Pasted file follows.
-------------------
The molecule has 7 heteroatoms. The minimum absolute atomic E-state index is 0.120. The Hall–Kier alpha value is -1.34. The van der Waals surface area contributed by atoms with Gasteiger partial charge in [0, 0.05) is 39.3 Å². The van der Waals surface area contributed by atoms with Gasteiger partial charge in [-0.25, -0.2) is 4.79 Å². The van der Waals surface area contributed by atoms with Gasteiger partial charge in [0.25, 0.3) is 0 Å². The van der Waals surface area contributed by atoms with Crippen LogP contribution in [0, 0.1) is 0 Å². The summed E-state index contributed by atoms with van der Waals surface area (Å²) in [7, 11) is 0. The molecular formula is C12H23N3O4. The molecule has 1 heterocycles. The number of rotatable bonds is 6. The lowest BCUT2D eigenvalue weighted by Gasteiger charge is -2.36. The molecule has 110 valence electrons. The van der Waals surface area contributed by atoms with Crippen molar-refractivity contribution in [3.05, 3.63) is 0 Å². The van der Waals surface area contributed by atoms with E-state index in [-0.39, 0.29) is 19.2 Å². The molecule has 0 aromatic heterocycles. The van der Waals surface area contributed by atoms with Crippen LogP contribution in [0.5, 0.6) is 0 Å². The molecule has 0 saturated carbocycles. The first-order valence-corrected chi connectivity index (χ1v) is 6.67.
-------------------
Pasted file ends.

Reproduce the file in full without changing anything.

The molecule has 7 heteroatoms. The minimum absolute atomic E-state index is 0.120. The Hall–Kier alpha value is -1.34. The van der Waals surface area contributed by atoms with Gasteiger partial charge in [0, 0.05) is 39.3 Å². The van der Waals surface area contributed by atoms with Gasteiger partial charge in [-0.25, -0.2) is 4.79 Å². The van der Waals surface area contributed by atoms with Gasteiger partial charge in [0.25, 0.3) is 0 Å². The van der Waals surface area contributed by atoms with Crippen LogP contribution in [0, 0.1) is 0 Å². The summed E-state index contributed by atoms with van der Waals surface area (Å²) in [7, 11) is 0. The molecular formula is C12H23N3O4. The molecule has 1 heterocycles. The number of rotatable bonds is 6. The lowest BCUT2D eigenvalue weighted by Gasteiger charge is -2.36. The molecule has 110 valence electrons. The van der Waals surface area contributed by atoms with Crippen molar-refractivity contribution in [3.05, 3.63) is 0 Å². The van der Waals surface area contributed by atoms with E-state index in [-0.39, 0.29) is 19.2 Å². The molecule has 0 aromatic heterocycles. The van der Waals surface area contributed by atoms with Crippen LogP contribution in [0.5, 0.6) is 0 Å². The molecule has 0 saturated carbocycles. The first-order valence-corrected chi connectivity index (χ1v) is 6.67.